No-one builds stations like BBC Radio 4 anymore. With general, mass audiences for drama, comedy, news and magazine shows served mainly by television since the 1950s, radio is ever more divided up into individual stations providing either “music” or “talk,” either individually or in varying ratios, in an attempt to stop inspiring the listener to tune away. But Radio 4, with its roots through the original Home Service to the birth of the BBC in 1922, has always broadcast a mix of programmes like a TV channel. As befitting the more intimate and personal nature of radio listening, the days of its listeners are entwined with Radio 4 in a way that cannot be replicated by talk show phone-ins or a continuous stream of today’s greatest hits. No-one marched in the street when the presenter of the Radio 1 breakfast show changes, but if Radio 4 moves its furniture around...
I remember when, in 1998, new station controller James Boyle unleashed a swathe of changes to the station that caused uproar – long-running series ended, their replacements starting at different times of day, current affairs and Parliamentary coverage buried in the evening, and flimsy quiz shows at lunchtime, with “The World at One” shortened to accommodate them.
These changes made headline news, and enraged listeners continued to ask questions on Radio 4’s “Feedback” – renamed from “Disgruntled Tunbridge Wells” in 1979 – for the following year, by which point the programmed had, coincidentally, doubled in length to thirty minutes, and had taken over one of the quiz slots. As confirmed in David Hendy’s book “Life on Air: A History of Radio Four,” even when asserting that these changes were based on a year’s worth of listener surveys and analysis of each programme, the BBC were accused of following computerised data instead of their instinct. It sounded like people could not trust the BBC to arrange their shows properly.
And yet, the Radio 4 schedule in 2020 largely still follows the same pattern – comedy shows like “Just A Minute” and “I’m Sorry I Haven’t a Clue” at 6.30pm, “Woman’s Hour” at 10am, drama at 2pm, current affairs at 8pm, and science at 9pm. Some shows introduced in 1998, like the Sunday morning news programme “Broadcasting House,” evening arts review “Front Row,” and discussion show “In Our Time with Melvyn Bragg,” are still running. However, if anything has been moved, like replacing the lunchtime quiz shows with more news, it has been done gradually.
I later found that harsher changes had been implemented in 1977, proving to be so unpopular they were largely reversed within a year. The Radio 4 controller at this time, Ian McIntyre – dubbed “Mac the Knife” in the press – answered concerns about the quality of news programmes by cutting their length, and putting in more scripted talks to ensure the quality stayed high. The side effect was shown most clearly on Sundays, when programmes aiming to replicate magazines like “The New Yorker,” with titles like “Forget Tomorrow’s Monday,” and “Not Now, I’m Listening,” pushed the shows people were already listening in for, like the omnibus of “The Archers” or “Letter from America,” towards the evening, with no clear reasoning that this was what people actually wanted.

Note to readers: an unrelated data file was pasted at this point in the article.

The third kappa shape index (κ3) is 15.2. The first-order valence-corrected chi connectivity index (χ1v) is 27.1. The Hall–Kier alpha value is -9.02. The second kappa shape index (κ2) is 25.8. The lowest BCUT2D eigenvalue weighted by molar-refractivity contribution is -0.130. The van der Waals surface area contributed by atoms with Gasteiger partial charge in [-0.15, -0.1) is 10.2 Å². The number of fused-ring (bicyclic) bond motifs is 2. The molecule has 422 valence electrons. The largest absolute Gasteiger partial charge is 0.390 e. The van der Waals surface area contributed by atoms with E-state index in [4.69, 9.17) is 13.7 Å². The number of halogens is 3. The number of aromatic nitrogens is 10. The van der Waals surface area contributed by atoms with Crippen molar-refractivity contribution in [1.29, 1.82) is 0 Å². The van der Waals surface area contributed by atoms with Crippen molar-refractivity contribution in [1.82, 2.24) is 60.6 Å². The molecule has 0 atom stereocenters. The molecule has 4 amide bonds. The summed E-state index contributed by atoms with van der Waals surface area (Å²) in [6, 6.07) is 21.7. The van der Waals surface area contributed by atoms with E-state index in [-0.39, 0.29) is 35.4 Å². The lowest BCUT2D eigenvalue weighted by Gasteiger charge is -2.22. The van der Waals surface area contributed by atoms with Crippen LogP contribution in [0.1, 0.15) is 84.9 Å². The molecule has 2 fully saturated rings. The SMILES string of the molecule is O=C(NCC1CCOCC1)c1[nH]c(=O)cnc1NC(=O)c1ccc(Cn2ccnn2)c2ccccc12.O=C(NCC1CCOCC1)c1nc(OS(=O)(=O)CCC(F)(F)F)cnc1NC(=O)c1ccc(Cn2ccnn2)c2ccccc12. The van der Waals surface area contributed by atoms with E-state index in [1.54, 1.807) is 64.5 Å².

The symbol of the changes, and what annoyed everyone the most, both listeners and BBC employees, was cutting into the breakfast news of “Today” with a hodgepodge of sport, weather, newspaper reviews, entertainment and consumer items, and comedy recordings. The frustration was shared: on one edition, after trailing what was on other stations, announcer Peter Donaldson said, “but if you’re listening to Radio 4, I’m afraid you’re stuck with ‘Up to the Hour’.” McIntyre was later moved to Radio 3, and all that remains of the experiments are the investigative series “File on 4,” and a half-hour Six O’Clock News.
But what caused marching in the streets? As it turned out, it was existential threat. “BBC Radio 4 News FM” temporarily ran as a rolling news network during the first Gulf War in 1991, while the usual programmes continued on long wave, but its success in that time – it had gained the nickname “Scud FM” – brought several years of ruminating to a head on whether the BBC should start a twenty-four-hour news channel. The suggestion it should take the long wave channel, keeping Radio 4 on FM, led a teacher named Neil McKinnon to start a campaign of direct action named “Save Radio 4 Long Wave,” where he was interviewed in various newspapers, tore up his TV licence, and received thousands of letters, not unlike deliberately incendiary campaigns today like “Defund the BBC” on Twitter. This culminated in a march from Hyde Park to Broadcasting House in April 1993.
The existential threat was that any new network would take away Radio 4’s spine of breakfast, lunchtime and evening news – “Today,” “The World at One,” “PM” and “The World Tonight.” Finally, the decision was made to take Radio 5, a collection of sports, children’s and education programmes made to keep the medium wave frequencies of Radio 2, and turn it into Radio 5 Live, a 24-hour news AND sport network, with a tone and character different from Radio 4, with its own separate programmes.
Neil McKinnon later said he was making up his Radio 4 campaign as it was going along, but what it did was provide a face for the station’s listeners in a way that hadn’t happened for other stations, at least until social media came along, but what it had also done is set the pace of change at slow, and careful.